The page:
“I am me” declares actress in video for department stores that’s sparking debate and controversy.

With December winding down and the new year on the way, jointly owned Japanese department store chains Seibu and Sogo released a new advertisement starring actress Sakura Ando. As you might expect for an ad first shown on December 31, the video takes some time to pontificate about the future, but what’s surprising is that it starts off with Ando boldly asking:

“We don’t need an Age of Women, do we?”

The camera then cuts from a close-up of Ando’s mouth to a shot of her back as she’s striding away…and then plates of whipped cream start flying at her.

As a couple of near-misses whiz past her, Ando continues her determined voice-over.

“Being forced to do something because you’re a woman.
Being ignored because you’re a woman.
Being marked down because you’re a woman.
Having the news talk about how difficult it is to live as a woman.
Every time those things happen, the ‘Age of Women’ gets pushed farther away.”

And then she takes a plate of cream full-on in the face.

Meanwhile, her narration goes on:

“’This year, finally, things are going to change!’
Really? Can we count on that happening?
‘Be active! Forge ahead!’
If you’re going to keep crowing about the ‘Age of Women,’ then we think it’s fine if it never comes.”

“At the center of this age, there are neither men nor women.
I want to praise myself for being me.
The age that should be coming, the age that we all make for ourselves, is the ‘Age of Me.’

After Ando coughs up a mouthful of forcefully inserted cream, she asks the camera “Don’t you get excited just thinking about it?”, before a final shot of her wiping cream from her eyes and delivering the ad’s tagline: “I am me.”

It’s an unusual ad, even by Japanese standards, and also a confusing one. While it starts with the 32-year-old Ando proclaiming an “Age of Women” to be unnecessary, it then seems to lament societal attitudes and discourse that prevent such an age from starting, before shifting gears yet again to focus on a purely personal vision of fulfillment, absent of any demographic connections. And then, of course, there’s the plates of cream being tossed at a woman whose narration starts off by downplaying the importance of a common rallying cry for greater opportunities for women.

As such, the ad is generating controversy in Japan, with online criticisms including:

“This ad makes me feel very uncomfortable.”
“I can’t imagine what they were trying to accomplish with those visuals.”
“It’s weird how she’s just standing there and taking it.”
“The whole thing is just vague and gross.”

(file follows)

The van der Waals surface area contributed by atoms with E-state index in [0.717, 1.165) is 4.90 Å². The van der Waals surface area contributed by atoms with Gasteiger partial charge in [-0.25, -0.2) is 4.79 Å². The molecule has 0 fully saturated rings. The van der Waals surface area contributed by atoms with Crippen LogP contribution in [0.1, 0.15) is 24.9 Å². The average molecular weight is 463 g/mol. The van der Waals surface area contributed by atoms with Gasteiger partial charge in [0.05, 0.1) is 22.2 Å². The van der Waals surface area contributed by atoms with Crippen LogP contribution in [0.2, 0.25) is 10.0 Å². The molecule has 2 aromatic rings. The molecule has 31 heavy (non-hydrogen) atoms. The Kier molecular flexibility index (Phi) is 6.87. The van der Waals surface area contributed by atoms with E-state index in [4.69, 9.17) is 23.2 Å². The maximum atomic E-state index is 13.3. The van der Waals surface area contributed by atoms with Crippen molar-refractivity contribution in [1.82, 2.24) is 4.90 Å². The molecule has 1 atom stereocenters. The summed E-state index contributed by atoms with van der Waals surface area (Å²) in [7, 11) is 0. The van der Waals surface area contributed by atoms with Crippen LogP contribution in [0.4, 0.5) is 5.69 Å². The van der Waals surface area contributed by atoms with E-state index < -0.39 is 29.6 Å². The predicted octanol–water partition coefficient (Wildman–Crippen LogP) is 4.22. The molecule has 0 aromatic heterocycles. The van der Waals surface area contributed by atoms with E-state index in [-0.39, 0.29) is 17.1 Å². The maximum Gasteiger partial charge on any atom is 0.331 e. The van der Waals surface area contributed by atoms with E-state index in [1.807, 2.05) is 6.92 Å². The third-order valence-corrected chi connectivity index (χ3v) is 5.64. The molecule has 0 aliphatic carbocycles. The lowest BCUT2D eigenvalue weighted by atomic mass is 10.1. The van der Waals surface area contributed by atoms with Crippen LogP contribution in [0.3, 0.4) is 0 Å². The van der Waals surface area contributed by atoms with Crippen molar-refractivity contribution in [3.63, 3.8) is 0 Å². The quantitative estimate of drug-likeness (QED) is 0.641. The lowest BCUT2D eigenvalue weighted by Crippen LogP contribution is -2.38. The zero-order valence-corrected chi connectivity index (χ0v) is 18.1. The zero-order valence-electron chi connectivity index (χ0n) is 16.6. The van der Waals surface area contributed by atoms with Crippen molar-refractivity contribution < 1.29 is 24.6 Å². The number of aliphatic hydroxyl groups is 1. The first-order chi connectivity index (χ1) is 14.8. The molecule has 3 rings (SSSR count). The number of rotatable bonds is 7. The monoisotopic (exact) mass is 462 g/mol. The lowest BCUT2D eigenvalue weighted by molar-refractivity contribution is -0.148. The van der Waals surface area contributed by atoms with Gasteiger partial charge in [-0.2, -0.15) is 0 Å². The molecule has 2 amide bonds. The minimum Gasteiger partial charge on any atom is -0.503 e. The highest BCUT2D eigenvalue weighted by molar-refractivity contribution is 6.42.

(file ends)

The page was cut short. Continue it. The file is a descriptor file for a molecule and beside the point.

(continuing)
“I guess they were going for some sort of deep message, but it hasn’t reached me at all.”

Then there’s the contingent of commenters who see some sort of connection to the adult film term “cream pie,” though, as others pointed out, there’s no pie to be seen in the commercial, just plate after plate of pie-less cream.

On the other side of the debate are those who see an admirable intent in the ad’s declaration of the importance of individual happiness and satisfaction, which is far from the default philosophy in the-group-comes-first Japan. Many of them see the plates of cream being flung at Ando as visual metaphors for the unreasonable, unpleasant things that life tosses at all of us from time to time. To the ad’s defenders, Ando’s unflinching stoicism as she keeps moving forward, as well as the way she picks herself up and cleans herself off after a wad of cream inevitably hits her, is an inspiring mixture of strength and beauty, leading to comments like:

“I think this is a seriously cool video.”
“She’s showing that she won’t be beat by the dumb things that happen in society, and smiling bravely, showing how tough she is.”
“I love ads like this, where you have to pay attention until the very end to get the complete message.”

Perhaps Seibu/Sogo could have made things clearer with a bit more congruent editing. After Ando asks “Don’t you get excited just thinking about it?” and flashes a confident smile, the very last image is once again one of her with cream on her face, and the commercial ends before we see her take another step forward. A few more seconds, showing that Ando isn’t going to be stopped no matter what gets slung at her, might have provided a more concrete display that the company believes in the power of individuals, be they women or men, to achieve their dreams.

Sources: YouTube/西武・そごう チャンネル, Twitter/西武そごう
Images: YouTube/西武・そごう チャンネル
[ Read in Japanese ]